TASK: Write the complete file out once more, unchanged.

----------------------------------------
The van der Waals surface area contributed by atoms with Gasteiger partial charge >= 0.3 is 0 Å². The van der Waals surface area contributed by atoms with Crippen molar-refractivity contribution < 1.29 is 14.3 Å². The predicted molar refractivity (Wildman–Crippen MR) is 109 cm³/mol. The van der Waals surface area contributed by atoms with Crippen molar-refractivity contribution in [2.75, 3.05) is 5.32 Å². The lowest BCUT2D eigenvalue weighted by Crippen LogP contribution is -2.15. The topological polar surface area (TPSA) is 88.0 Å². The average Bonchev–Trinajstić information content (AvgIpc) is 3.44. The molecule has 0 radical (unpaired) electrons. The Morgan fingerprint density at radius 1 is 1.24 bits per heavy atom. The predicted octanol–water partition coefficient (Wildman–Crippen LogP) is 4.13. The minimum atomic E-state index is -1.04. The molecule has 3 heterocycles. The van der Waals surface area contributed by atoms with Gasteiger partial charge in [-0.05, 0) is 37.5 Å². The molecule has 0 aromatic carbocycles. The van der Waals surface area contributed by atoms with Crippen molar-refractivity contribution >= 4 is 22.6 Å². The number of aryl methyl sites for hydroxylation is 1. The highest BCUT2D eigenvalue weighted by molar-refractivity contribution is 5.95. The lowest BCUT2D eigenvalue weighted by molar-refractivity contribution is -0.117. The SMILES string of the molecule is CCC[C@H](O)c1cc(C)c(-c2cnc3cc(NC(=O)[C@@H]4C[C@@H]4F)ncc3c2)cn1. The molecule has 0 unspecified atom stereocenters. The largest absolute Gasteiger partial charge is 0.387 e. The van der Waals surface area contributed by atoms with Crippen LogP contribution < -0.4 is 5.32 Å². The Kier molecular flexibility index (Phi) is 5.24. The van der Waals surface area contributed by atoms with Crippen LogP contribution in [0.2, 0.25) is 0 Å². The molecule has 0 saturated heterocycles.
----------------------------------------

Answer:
The van der Waals surface area contributed by atoms with Gasteiger partial charge >= 0.3 is 0 Å². The van der Waals surface area contributed by atoms with Crippen molar-refractivity contribution < 1.29 is 14.3 Å². The predicted molar refractivity (Wildman–Crippen MR) is 109 cm³/mol. The van der Waals surface area contributed by atoms with Crippen molar-refractivity contribution in [2.75, 3.05) is 5.32 Å². The lowest BCUT2D eigenvalue weighted by Crippen LogP contribution is -2.15. The topological polar surface area (TPSA) is 88.0 Å². The average Bonchev–Trinajstić information content (AvgIpc) is 3.44. The molecule has 0 radical (unpaired) electrons. The Morgan fingerprint density at radius 1 is 1.24 bits per heavy atom. The predicted octanol–water partition coefficient (Wildman–Crippen LogP) is 4.13. The minimum atomic E-state index is -1.04. The molecule has 3 heterocycles. The van der Waals surface area contributed by atoms with Gasteiger partial charge in [-0.05, 0) is 37.5 Å². The molecule has 0 aromatic carbocycles. The van der Waals surface area contributed by atoms with Crippen molar-refractivity contribution >= 4 is 22.6 Å². The number of aryl methyl sites for hydroxylation is 1. The highest BCUT2D eigenvalue weighted by molar-refractivity contribution is 5.95. The lowest BCUT2D eigenvalue weighted by molar-refractivity contribution is -0.117. The SMILES string of the molecule is CCC[C@H](O)c1cc(C)c(-c2cnc3cc(NC(=O)[C@@H]4C[C@@H]4F)ncc3c2)cn1. The molecule has 0 unspecified atom stereocenters. The largest absolute Gasteiger partial charge is 0.387 e. The van der Waals surface area contributed by atoms with Crippen LogP contribution < -0.4 is 5.32 Å². The Kier molecular flexibility index (Phi) is 5.24. The van der Waals surface area contributed by atoms with Crippen LogP contribution in [0.2, 0.25) is 0 Å². The molecule has 0 saturated heterocycles.